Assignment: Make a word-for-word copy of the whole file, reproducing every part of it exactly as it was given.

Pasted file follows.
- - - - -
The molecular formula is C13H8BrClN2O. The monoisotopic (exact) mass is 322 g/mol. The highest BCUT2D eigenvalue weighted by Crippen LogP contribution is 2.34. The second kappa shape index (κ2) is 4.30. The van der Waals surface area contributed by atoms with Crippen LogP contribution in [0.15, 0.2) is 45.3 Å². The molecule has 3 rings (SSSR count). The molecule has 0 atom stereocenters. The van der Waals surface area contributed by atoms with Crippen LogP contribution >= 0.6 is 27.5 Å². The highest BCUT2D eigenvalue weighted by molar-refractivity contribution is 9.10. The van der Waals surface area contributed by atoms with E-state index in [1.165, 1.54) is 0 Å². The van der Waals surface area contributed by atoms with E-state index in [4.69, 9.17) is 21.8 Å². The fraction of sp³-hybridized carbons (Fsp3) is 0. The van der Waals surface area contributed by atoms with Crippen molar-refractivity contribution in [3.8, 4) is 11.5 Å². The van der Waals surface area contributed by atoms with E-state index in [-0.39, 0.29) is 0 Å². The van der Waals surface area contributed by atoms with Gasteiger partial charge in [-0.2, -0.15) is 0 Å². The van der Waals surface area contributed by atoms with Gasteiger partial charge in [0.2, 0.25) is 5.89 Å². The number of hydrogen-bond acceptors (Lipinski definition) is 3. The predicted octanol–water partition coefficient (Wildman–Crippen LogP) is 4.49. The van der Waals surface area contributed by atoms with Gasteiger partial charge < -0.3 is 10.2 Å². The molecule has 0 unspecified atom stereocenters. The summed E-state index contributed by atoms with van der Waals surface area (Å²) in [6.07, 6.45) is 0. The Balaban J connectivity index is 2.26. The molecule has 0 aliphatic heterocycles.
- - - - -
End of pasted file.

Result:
The molecular formula is C13H8BrClN2O. The monoisotopic (exact) mass is 322 g/mol. The highest BCUT2D eigenvalue weighted by Crippen LogP contribution is 2.34. The second kappa shape index (κ2) is 4.30. The van der Waals surface area contributed by atoms with Crippen LogP contribution in [0.15, 0.2) is 45.3 Å². The molecule has 3 rings (SSSR count). The molecule has 0 atom stereocenters. The van der Waals surface area contributed by atoms with Crippen LogP contribution >= 0.6 is 27.5 Å². The highest BCUT2D eigenvalue weighted by molar-refractivity contribution is 9.10. The van der Waals surface area contributed by atoms with E-state index in [1.165, 1.54) is 0 Å². The van der Waals surface area contributed by atoms with E-state index in [4.69, 9.17) is 21.8 Å². The fraction of sp³-hybridized carbons (Fsp3) is 0. The van der Waals surface area contributed by atoms with Crippen molar-refractivity contribution in [3.8, 4) is 11.5 Å². The van der Waals surface area contributed by atoms with E-state index in [-0.39, 0.29) is 0 Å². The van der Waals surface area contributed by atoms with Gasteiger partial charge in [-0.2, -0.15) is 0 Å². The van der Waals surface area contributed by atoms with Gasteiger partial charge in [0.2, 0.25) is 5.89 Å². The number of hydrogen-bond acceptors (Lipinski definition) is 3. The predicted octanol–water partition coefficient (Wildman–Crippen LogP) is 4.49. The van der Waals surface area contributed by atoms with Gasteiger partial charge < -0.3 is 10.2 Å². The molecule has 0 unspecified atom stereocenters. The summed E-state index contributed by atoms with van der Waals surface area (Å²) in [6.07, 6.45) is 0. The Balaban J connectivity index is 2.26. The molecule has 0 aliphatic heterocycles.